And as well as being a better progressive metal band than most of the leading prog metal giants, Circus Maximus certainly stand out massively in another regard ? their lyrics. I don't usually talk about lyrics when I review music, especially not with progressive metal, but I really just feel some of these lyrics are just so good that I need to mention them. I like to think that I'd still like this as much even without the great lyrics, simply because of how well written the music is, but I'm honestly not sure, because the lyrics are what really drew me to the album this time last year, and are what convinced me to write this review today. I've talked for hours about "Reach Within" before, but I still should give it a brief mention, because it was my theme song at the time, the song that defined my mindset and life, and ultimately it was what brought me down, because showing my feelings and becoming "the one you locked away for years" caused some unfortunately bad things to happen, but the message still remains. Many, many people will mock these lyrics and laugh at Circus Maximus appealing to their teenage fanbase. And I guess so, because these lyrics really do appeal to me. They're meaningful and about real things and real experiences, not about spaceships or the government.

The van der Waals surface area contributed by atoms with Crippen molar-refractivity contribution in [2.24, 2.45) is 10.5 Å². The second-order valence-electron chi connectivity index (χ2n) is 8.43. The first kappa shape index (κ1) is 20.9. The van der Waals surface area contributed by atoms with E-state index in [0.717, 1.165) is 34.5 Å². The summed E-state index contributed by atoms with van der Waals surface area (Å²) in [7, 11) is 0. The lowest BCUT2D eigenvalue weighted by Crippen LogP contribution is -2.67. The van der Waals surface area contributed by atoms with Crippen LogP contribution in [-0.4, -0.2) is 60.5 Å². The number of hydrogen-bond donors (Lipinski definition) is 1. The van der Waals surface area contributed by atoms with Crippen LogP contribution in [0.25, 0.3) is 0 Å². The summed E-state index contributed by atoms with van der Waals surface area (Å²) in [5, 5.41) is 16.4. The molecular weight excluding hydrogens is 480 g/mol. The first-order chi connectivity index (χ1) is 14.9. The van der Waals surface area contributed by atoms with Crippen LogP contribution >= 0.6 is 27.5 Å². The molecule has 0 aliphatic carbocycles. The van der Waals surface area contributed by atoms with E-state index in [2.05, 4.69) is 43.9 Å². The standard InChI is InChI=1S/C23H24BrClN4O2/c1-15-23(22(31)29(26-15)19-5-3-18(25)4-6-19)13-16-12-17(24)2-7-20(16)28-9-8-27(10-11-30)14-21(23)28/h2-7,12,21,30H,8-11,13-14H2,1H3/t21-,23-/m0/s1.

Aside from "Reach Within", I guess the opener "Architect of Fortune" tackles a similar sort of topic. I distinctly remember the day I first realised what this song was about, long before any of the events I am now alluding to, and in even worse context, but it was such a punch in the gut. "I never knew I could map out my life." I mean, if this isn't something that makes you sit and think "damn", I really don't know what is. It's weird, how if I subconsciously think about my worldview today, about how I am aiming so high in every field I am attempting to be in, about how I am trying to be something no one has ever been before, and then think about what I was like before Nine, I really start to realise the impact on my personality that this album has had, and I really can't say that about any other records, at all. It's even shaped my direction, musically. This album taught me that to make prog metal, you didn't have to write about spaceships or terrorism, and to write meaningful and lesson-based music, you didn't have to sound like Linkin Park.